Florida Republican Sen. Marco Rubio has dissented from his fellow “Gang of Eight” members on the issue of how quickly to pass the group’s comprehensive immigration reform legislation, joining many of his Republican colleagues in demanding an less hasty, and more open and transparent, immigration reform debate.
“You have said that ‘delay for delay’s sake’ would be a mistake in this matter, I agree,” Rubio wrote in a letter Saturday to Senate Judiciary Committee chairman Sen. Patrick Leahy. “But excessive haste in the pursuit of a lasting solution is perhaps even more dangerous to the goals many of us share.
“We owe it to the American people to get immigration reform right this time, so that future Congresses and future generations do not face the broken system we see today. A rush to legislate, without fully considering all views and input from all senators, would be fatal to the effort of earning the public’s confidence,” Rubio wrote.
Earlier this month, Leahy feuded with several Republicans on the Senate Judiciary Committee after they protested Leahy’s apparent plan to rush new immigration legislation through the committee. Only Sens. Lindsey Graham of South Carolina and Jeff Flake of Arizona, both members of the “Gang of Eight,” declined to sign a joint letter to Leahy.
They noted that while only three hearings had been held on the issue in 2013,the last significant immigration reform bill in the Senate, the Immigration Reform and Control Act, which was first introduced in 1982, had been preceded by “100 hours of hearings with 300 witnesses before marking up a bill.”
“Congress continued to debate the bill for the next three years, and even then, the Judiciary Committee spent three months reviewing the bill before it was reported [from committee] in August of 1985,” they wrote.
In a vitriol-filled response to that letter that he sent to only Sen. Jeff Sessions (R-AL) days later, Leahy claimed that “during the four Congresses that preceded this one,” or over the past eight years, an additional forty hearings had been held “on these issues.”
Leahy argued that “we have conducted multiple hearings on the exigent need for a comprehensive fix to our broken immigration system,” and that he now hoped “to turn to comprehensive immigration legislation and consider it through our normal Committee process.” Leahy did, however, admit that “we do not have a legislative proposal before us.”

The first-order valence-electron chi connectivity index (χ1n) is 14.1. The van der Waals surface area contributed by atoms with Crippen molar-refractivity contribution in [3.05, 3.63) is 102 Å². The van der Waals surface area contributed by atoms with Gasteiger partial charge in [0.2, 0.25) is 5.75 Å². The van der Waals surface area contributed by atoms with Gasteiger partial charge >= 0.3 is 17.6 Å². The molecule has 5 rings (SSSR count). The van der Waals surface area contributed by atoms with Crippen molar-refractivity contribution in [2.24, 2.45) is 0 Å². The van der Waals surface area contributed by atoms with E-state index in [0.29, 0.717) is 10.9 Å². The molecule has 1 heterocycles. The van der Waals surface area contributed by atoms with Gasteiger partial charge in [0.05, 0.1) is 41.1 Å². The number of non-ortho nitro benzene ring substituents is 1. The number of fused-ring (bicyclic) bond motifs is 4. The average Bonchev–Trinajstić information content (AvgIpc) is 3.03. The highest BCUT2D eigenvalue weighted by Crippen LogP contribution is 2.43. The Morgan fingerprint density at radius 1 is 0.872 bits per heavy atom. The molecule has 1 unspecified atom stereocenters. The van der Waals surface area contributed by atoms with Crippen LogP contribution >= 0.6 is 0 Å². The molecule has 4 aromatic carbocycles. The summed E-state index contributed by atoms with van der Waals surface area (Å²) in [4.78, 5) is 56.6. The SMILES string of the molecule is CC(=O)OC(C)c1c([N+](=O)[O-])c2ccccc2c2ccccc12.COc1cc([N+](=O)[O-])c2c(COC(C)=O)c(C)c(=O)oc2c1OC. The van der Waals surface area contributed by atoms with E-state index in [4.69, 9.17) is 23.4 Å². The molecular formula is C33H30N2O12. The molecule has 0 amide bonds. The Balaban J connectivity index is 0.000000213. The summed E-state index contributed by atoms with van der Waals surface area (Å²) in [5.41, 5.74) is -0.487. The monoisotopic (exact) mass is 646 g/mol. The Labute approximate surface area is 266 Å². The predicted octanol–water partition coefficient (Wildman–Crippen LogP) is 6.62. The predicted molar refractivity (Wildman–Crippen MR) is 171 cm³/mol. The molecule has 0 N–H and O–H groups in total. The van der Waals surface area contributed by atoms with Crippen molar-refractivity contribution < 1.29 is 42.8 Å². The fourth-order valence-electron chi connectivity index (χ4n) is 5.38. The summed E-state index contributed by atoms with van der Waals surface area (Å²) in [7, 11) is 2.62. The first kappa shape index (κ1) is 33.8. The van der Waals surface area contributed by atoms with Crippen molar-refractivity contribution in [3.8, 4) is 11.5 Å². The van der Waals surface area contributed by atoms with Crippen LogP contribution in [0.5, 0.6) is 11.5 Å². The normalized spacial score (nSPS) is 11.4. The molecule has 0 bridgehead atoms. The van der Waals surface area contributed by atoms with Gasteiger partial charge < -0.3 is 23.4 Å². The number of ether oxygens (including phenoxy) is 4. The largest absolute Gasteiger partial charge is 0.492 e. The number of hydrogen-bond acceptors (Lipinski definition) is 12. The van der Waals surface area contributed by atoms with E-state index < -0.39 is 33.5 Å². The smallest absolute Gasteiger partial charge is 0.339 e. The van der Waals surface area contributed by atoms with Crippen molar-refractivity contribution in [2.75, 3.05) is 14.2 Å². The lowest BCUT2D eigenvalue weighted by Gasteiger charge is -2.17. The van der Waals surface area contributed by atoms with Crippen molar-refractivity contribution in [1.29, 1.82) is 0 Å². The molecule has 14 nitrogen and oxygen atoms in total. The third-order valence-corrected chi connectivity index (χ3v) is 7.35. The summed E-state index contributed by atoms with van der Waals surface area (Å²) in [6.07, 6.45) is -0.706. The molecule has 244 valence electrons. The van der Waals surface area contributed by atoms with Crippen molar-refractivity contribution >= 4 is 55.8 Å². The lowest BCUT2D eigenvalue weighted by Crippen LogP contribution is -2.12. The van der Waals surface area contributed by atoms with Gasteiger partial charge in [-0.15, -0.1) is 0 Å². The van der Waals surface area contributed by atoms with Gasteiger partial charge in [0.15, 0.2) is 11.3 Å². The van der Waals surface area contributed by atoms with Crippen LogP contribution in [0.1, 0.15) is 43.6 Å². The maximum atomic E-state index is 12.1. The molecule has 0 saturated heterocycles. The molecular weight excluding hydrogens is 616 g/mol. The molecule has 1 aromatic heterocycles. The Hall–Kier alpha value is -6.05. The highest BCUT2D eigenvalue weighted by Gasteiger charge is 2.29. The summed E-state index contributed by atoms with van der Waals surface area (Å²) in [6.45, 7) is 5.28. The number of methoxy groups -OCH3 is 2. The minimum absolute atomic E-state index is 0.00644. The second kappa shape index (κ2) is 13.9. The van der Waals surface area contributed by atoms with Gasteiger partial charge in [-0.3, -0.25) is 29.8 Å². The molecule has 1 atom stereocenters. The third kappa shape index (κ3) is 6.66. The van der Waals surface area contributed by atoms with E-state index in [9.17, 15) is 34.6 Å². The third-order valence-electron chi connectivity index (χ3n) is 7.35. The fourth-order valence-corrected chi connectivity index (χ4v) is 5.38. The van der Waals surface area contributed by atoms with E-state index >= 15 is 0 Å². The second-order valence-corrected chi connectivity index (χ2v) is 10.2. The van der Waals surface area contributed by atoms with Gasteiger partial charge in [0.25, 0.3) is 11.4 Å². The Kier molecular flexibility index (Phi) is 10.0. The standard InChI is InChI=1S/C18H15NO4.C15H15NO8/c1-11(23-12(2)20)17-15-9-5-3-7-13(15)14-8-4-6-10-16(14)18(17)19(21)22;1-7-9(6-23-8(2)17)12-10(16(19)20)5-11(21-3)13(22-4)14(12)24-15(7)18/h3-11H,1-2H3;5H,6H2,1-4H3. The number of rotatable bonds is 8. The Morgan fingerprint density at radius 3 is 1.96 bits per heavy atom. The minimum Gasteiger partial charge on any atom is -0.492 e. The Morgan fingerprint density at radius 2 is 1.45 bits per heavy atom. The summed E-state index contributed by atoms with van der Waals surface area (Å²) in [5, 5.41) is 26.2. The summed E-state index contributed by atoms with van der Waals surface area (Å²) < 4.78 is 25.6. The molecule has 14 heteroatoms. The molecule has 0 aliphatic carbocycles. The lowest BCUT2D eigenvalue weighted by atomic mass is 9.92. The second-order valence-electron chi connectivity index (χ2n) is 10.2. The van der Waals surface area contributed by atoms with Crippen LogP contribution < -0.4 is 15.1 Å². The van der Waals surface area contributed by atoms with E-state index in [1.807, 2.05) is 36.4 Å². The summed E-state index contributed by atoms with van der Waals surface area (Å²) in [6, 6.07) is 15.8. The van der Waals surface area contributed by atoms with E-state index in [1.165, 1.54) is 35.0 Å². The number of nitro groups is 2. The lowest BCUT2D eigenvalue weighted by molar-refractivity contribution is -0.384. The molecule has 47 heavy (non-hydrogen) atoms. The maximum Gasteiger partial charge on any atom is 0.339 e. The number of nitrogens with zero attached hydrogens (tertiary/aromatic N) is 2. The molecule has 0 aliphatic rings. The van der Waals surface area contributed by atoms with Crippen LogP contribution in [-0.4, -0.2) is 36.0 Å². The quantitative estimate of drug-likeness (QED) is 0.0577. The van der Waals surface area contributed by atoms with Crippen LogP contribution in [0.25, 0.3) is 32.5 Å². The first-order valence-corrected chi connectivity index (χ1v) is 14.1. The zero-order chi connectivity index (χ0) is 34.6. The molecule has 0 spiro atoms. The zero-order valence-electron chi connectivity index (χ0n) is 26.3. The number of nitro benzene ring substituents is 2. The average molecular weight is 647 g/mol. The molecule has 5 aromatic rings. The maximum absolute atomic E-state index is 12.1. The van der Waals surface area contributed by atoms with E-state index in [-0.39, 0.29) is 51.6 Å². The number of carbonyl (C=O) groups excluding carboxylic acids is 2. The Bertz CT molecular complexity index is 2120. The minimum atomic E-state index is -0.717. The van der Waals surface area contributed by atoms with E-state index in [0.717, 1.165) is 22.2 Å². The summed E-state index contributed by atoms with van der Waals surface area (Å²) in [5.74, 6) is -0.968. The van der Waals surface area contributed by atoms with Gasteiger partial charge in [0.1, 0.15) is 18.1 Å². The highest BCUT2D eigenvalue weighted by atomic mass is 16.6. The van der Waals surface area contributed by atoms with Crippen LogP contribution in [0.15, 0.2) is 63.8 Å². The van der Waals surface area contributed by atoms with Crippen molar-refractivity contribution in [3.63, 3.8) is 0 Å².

Rubio’s response to Leahy asked him to ensure that any legislative package his committee brings forth on immigration reform “depends on the acceptance and support of the American people.”
Rubio added that such popular American support “can only be earned through full and careful consideration of legislative language and an open process of amendments.”
“While you and your colleagues on the Judiciary Committee will agree on the details, I respectfully suggest that such a process must begin with a careful examination in the Committee including: hearings that explore multiple perspectives on the scope of the problems we face and the efficacy of the solutions we propose, markups in which a broad range of amendments can be considered, and a robust floor debate,” Rubio wrote.
“All of this, and any Conference Committee deliberations, should occur in the full view of the American people, broadcast on CSPAN, and streamed live on the internet.”
Rubio maintained that hearings in the previous Congresses are hardly enough and that the present Congress needed to examine all issues on immigration reform thoroughly before acting on any legislative package.
“I cannot urge strongly enough that such a discussion start with meaningful hearings,” Rubio said. “Of particular importance is a full consideration of border security proposals, including testimony from border security experts, the Secretary of Homeland Security, and others. A key feature of our bipartisan approach has been an insistence on meeting border security and other enforcement triggers before unauthorized immigrants can apply for permanent residence. But the success of these triggers will require examining what the American taxpayer’s commitment must be in order to make this security plan a reality.”
Rubio’s support for a open, measured legislative process, rather than rushing a large and complicated bill through Congress, directly contradicts what other members of the so-called bipartisan “Gang of Eight” pushing immigration reform have done publicly.
Graham and Flake have not backed their colleagues, despite the opportunity to do so. Spokespersons for each have failed to respond to Breitbart News’ request for whether they stand with Rubio and the Republican members of the Senate Judiciary Committee.
Democratic Sens. Chuck Schumer of New York and Dick Durbin of Illinois, also members of the “Gang of Eight” and the Senate Judiciary Committee, have not indicated whether they back fellow “Gang” member Rubio or fellow Democrat Leahy on this matter. Spokespersons for Schumer and Durbin have not responded to Breitbart News on where the two stand, either.
Because no bill or legislative text has even been proposed yet, Rubio’s move this weekend represents a potentially significant divide emerging among “Gang” members over procedural issues.
If a bill is rushed through, as Leahy wishes, it could potentially pass Congress before the beginning of the summer. Yet a stark disagreement over that process could potentially derail reform efforts altogether.
UPDATE: Flake spokeswoman Genevieve Rozansky indicated that her boss does not stand with Rubio and all the Senate Judiciary Committee Republicans except for Graham on this matter. “Senator Flake looks forward to considering the bill under regular order,” Rozansky said in a statement to Breitbart News.